Why did Binance ditch Ordinals — and will the market survive?

Data shows Binance’s NFT marketplace wasn’t really a popular destination for Ordinals anyway — with traders now fixated on Runes instead.

Binance’s decision to scrap support for Ordinals in April raised eyebrows among Bitcoin enthusiasts.

The embattled exchange, which has been fighting legal battles on multiple fronts in recent months, said the move was designed to “streamline” its product offering.

It went on to warn anyone who holds Bitcoin NFTs to move them somewhere else so they could continue to be eligible for airdrops.

This marks quite a sudden U-turn from Binance, which is the biggest crypto platform in terms of trading volume.

Ordinals only became technologically possible early last year and allow inscriptions to be made on a single satoshi — the equivalent to one 100-millionth of a Bitcoin.

Images, videos, and other forms of data can now be attached to sats as a result, but critics claim this only serves to clog up Bitcoin’s blockchain.

Only last May, Binance’s head of product Mayur Kamat said:

“Bitcoin is the OG of crypto. We believe things are just getting started here and can’t wait to see what the future holds in this space.”

Mayur Kamat

So why the dramatic reversal — and will this serve as a crushing blow to the future of Ordinals?

How are Ordinals holding up?

Binance officially ended support for Ordinals on April 18, meaning they could no longer be traded through the platform’s NFT marketplace.

Data from CryptoSlam! does show that there has been a marked fall in Ordinals sales volumes — as well as the number of unique buyers and sellers — since.

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Ordinals sales, unique buyers and sellers | Source: CryptoSlam!

Sales volumes stood at $28.2 million on April 19, with 9,469 unique buyers and 9,728 unique sellers overall.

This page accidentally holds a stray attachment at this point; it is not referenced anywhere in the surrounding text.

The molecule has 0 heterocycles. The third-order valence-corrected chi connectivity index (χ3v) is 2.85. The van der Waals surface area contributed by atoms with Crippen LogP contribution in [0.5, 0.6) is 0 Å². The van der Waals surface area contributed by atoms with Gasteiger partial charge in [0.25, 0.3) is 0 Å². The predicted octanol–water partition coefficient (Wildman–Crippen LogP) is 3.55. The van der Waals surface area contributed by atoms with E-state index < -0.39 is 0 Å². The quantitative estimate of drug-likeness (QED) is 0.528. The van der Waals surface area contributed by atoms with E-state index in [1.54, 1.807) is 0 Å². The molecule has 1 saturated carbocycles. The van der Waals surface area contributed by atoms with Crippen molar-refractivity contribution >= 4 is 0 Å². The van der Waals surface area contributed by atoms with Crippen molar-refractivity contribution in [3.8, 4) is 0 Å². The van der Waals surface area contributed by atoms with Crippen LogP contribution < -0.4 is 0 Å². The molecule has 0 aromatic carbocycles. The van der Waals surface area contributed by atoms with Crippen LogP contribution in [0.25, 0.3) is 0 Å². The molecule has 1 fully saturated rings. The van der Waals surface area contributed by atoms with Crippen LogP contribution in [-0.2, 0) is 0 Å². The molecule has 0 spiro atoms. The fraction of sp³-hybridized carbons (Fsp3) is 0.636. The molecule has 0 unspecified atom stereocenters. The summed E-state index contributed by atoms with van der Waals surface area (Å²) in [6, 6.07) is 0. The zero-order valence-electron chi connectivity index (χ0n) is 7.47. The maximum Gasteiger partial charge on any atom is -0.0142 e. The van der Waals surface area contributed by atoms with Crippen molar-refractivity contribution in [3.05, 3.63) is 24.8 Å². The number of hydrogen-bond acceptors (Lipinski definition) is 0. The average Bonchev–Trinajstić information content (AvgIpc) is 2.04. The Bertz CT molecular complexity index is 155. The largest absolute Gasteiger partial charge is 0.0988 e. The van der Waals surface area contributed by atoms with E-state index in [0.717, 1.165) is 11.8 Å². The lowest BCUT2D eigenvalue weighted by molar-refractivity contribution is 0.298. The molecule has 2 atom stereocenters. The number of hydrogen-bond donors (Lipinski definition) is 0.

Fast forward one week to April 26, and revenues had slumped to $11.4 million. Meanwhile, the number of buyers and sellers had more than halved to 4,722 and 4,515 respectively.

However, it’s important to stress that correlation does not imply causation, and there are other factors at play here.

For one, April 19 officially marked the latest Bitcoin halving, which saw block rewards tumble from 6.25 to 3.125 BTC. Traders have been preoccupied with other things.

But second, the halving also led to the launch of Runes — a new standard that allows fungible tokens (like ERC-20 on Ethereum) to be rolled out more efficiently on Bitcoin.

Data from Dune Analytics powerfully explains what happened during the second half of April:

Source: Dune Analytics

On April 19, Ordinals had a 6.5% share of transactions on the Bitcoin blockchain.

A day later — when Runes made their debut — Ordinals represented just 0.4% share as frenzied demand for memecoins shot up.

The hot pink in the chart above represents the proportion of daily Runes transactions, which hit a staggering share of 73.5% on launch day.

Put another way, Binance isn’t solely to blame for dwindling demand for Ordinals — Runes are stealing their lunch money.

What next for Ordinals?

It’s unlikely that Ordinals collectors will lose much sleep over Binance exiting the market — especially considering the exchange has been banned or severely restricted in 20 countries worldwide. They include Canada, China, Japan, Italy, Australia, the U.K. and the U.S.

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Further Dune Analytics dashboards show Binance’s NFT platform wasn’t really a popular destination for Ordinals anyway.

On April 29, two marketplaces — OKX and Magic Eden — handled 94% of transactions between them.

Source: Dune Analytics

You could argue that this amounts to Binance placing its resources into areas where it can actually gain a larger market share.

The bigger question now is this: will Binance be rolling out support for Runes any time soon?

Binance teases listing Runes

They didn’t list BRC-20 until many months after it launched

But when they did, there was hundreds of millions of dollars in volume and it led $ORDI to hit $1B valuation pic.twitter.com/ut7hVx3B7t

— trevor.btc (@TO) April 22, 2024

As trading volumes continue to surge for newly launched memecoins on the Bitcoin network, it seems inevitable that Binance will want a slice of the pie.

With exchanges engaging in a brutal price war to stay competitive on transaction fees, trading platforms are always looking to diversify their revenue streams.

Demand for Ordinals may have dipped in recent weeks, but Bitcoin remains the second-largest blockchain for NFT sales volume — streets ahead of Solana, with Ethereum recently returning to the top spot.

If appetite for Bitcoin NFTs recovers, Binance’s decision to bow out of offering Ordinals through its marketplace may prove short-sighted.

Read more: Binance’s CZ in talks with Sam Altman to explore AI investments



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